«El futuro es una línea tan fina que apenas nos damos cuenta de pintarla nosotros mismos». (La Luz Oscura, por Javier Guerrero)

Number3Pencils's picture

It's sort of the same reason that they don't make helicopter cars. They could, but if the thing had to both fly and drive, it wouldn't be that great at either one. If I wanted a display face and a text face in one, it wouldn't be that great at either job.

But that's not to say that the text face will have no character. I'm retaining as much as I can without making it distracting. (I've started working on it, but other things have kept me away.)

Number3Pencils's picture

It only took me the better part of a year, but I got around to making the text version of Solvejg. I haven't started the display version, but when I find the time it shouldn't take too long, since it'll be pretty close to what I had before. Meanwhile, I wonder what everyone thinks of Solvejg Text. I've attached a new pdf up above (NewSolvejgText.pdf).

Things I've changed: I made all the hairlines sturdier. I widened the S and s distinctly (they look good to me now, but I welcome criticisms, of course). I lengthened the beak of the r, and made the top bowl of the g a little taller. In the italic I fixed some imbalance I was sensing on the bottom of the g. I also fixed various little things that I didn't commit to memory.

Hope you like it!

eliason's picture

s still looks too slight at the top. Maybe c too?

R (and P?) may be a bit too thick at the top.

I'd rethinking the reversed contrast of upright Z and z - those thick horizontals really distract, to my eyes. (works fine in italic)

I wonder what it would look like if you softened ever so slightly those acute corners that appear on all the italic bowls.

I feel like d might need a tail - a "kickstand" to keep it from falling over.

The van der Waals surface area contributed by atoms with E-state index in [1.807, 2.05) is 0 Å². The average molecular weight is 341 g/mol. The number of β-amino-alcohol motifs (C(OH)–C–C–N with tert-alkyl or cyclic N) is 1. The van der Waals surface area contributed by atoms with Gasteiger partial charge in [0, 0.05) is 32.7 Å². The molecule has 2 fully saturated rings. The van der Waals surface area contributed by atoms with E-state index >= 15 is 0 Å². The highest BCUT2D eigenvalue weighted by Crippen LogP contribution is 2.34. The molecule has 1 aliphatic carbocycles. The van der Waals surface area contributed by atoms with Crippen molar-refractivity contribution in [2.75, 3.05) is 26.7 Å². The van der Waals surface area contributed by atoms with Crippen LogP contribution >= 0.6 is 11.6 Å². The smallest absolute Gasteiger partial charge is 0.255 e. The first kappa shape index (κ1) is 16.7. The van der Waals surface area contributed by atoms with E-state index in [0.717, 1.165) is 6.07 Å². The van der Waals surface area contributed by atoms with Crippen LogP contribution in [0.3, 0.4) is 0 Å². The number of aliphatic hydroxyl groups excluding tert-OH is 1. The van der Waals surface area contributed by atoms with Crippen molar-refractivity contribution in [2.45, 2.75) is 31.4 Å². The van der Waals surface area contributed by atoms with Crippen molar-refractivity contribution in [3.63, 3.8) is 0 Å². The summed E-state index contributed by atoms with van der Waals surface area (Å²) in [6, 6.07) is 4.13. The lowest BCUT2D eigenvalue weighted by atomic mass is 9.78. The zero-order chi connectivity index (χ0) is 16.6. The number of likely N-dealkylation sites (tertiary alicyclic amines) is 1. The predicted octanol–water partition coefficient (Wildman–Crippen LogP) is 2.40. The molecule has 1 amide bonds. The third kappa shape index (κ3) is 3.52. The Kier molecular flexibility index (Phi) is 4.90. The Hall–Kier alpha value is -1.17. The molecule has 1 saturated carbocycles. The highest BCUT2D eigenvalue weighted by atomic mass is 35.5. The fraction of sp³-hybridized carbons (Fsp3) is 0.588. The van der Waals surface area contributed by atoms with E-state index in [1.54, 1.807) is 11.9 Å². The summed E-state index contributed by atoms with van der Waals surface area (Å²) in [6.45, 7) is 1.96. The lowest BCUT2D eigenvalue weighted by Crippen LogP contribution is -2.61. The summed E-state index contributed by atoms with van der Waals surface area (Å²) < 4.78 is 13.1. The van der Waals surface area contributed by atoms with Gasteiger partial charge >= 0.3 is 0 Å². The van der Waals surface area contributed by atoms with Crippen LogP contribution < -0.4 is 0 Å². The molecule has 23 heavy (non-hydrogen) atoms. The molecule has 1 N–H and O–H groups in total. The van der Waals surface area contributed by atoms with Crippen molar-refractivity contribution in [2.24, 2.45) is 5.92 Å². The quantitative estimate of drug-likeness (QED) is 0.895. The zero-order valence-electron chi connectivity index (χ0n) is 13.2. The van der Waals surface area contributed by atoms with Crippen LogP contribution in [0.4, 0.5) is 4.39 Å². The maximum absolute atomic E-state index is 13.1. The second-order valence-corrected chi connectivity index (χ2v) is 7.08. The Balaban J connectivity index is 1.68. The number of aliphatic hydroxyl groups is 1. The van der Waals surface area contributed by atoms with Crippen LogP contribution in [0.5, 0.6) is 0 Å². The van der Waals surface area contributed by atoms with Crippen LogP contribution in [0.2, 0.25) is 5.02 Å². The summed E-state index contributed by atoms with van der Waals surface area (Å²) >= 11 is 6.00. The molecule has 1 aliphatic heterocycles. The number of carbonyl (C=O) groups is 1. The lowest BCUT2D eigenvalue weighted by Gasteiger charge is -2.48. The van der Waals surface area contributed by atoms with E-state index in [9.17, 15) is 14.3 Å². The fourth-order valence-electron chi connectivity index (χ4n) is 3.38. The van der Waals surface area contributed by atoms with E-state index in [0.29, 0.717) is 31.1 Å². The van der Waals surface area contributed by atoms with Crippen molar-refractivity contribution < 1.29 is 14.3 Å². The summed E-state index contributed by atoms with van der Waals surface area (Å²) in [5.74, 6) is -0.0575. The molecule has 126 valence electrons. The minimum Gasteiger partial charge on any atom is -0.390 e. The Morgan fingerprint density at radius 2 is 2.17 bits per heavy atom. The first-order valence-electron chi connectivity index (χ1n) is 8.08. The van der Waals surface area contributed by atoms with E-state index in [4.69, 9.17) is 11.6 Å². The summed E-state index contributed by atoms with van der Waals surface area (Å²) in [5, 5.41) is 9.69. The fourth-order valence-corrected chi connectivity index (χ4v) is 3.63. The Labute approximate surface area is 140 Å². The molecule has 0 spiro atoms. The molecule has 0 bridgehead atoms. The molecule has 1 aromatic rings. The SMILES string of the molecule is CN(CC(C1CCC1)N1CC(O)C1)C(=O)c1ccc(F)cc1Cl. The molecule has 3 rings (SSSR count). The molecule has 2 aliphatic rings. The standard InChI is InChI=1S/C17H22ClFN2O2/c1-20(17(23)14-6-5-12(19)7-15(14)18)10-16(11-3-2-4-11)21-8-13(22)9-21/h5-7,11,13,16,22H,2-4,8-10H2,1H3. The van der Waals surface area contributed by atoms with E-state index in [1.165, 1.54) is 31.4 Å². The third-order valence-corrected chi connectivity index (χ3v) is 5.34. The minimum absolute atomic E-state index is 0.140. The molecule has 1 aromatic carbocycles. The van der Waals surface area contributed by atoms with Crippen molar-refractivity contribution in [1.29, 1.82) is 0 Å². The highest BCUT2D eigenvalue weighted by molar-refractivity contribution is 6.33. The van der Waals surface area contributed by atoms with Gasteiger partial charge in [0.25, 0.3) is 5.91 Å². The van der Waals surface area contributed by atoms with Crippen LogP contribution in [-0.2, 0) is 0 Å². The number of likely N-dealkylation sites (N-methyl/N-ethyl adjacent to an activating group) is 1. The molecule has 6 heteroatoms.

Keep up the good work!

neverblink's picture

I like it, especially the italic.

The descender of the g might be a bit too wide as it clashes with a j in your text (both in italic as in regular, and might also clash with a f in italic).
Another thing that caught my eye was the bowl of the a dipping a bit too much under the baseline, but I see you've done the same for the u. It might also be solved with the "kickstand" eliason suggested for the d as that might make the a less low.

Number3Pencils's picture

Thanks. Eliason, I'm really hesitant about changing the stress on the Zz, because of something to do with my hairlines. In Solvejg I've got hairlines that taper away, like on E and L, but they all come from a line that's perpendicular to them, and I don't think I like the idea of one of those coming from an angle like it would in Zz. I made such a Zz anyhow. I also made a d with a kickstand, but I'm not sure I like it. You did, however, make me think about my Zz, which was a letter I hadn't thought about much, and I realized it was in fact jarring. I tweaked it some to try and reduce that. Here are new letters.


1: Old d, tweaked z with same stress.
2: Old d, old z.
3: d with kickstand, z with switched stress.


1: Old Z.
2: Tweaked Z with same stress.
3: Z with switched stress.

I've just noticed: I should probably bring the top bar of whichever Z I pick farther left.
Thoughts?

eliason's picture

The standard stress is a better fit but admittedly much more boring. I'd like to see the reversed stress work if it can, but I think you'd still need to reduce the thickness of the horizontals more than you have.

About the d, I'm very sorry for being unclear - it's the italic d that I think needs a kickstand!

Number3Pencils's picture

Hm... you may have something there with the italic d. I was reluctant, but I suppose it does read better.

I made the thick strokes of the Z's a bit thinner. Looking some better now? (Top ones are the old z/Z)

eliason's picture

All improvements. I think the Zz strokes could go even lighter.

Number3Pencils's picture

I'm back again, this time with six styles instead of two: Display Roman, Display Italic, Text Roman, Text Italic, Bold Roman, and Bold Italic. A new PDF is up at the top: "SolvejgInJuly.pdf". Enjoy, hopefully! Thanks for any feedback.

Number3Pencils's picture

(bump)
Anyone? Thoughts?

Number3Pencils's picture

Hi!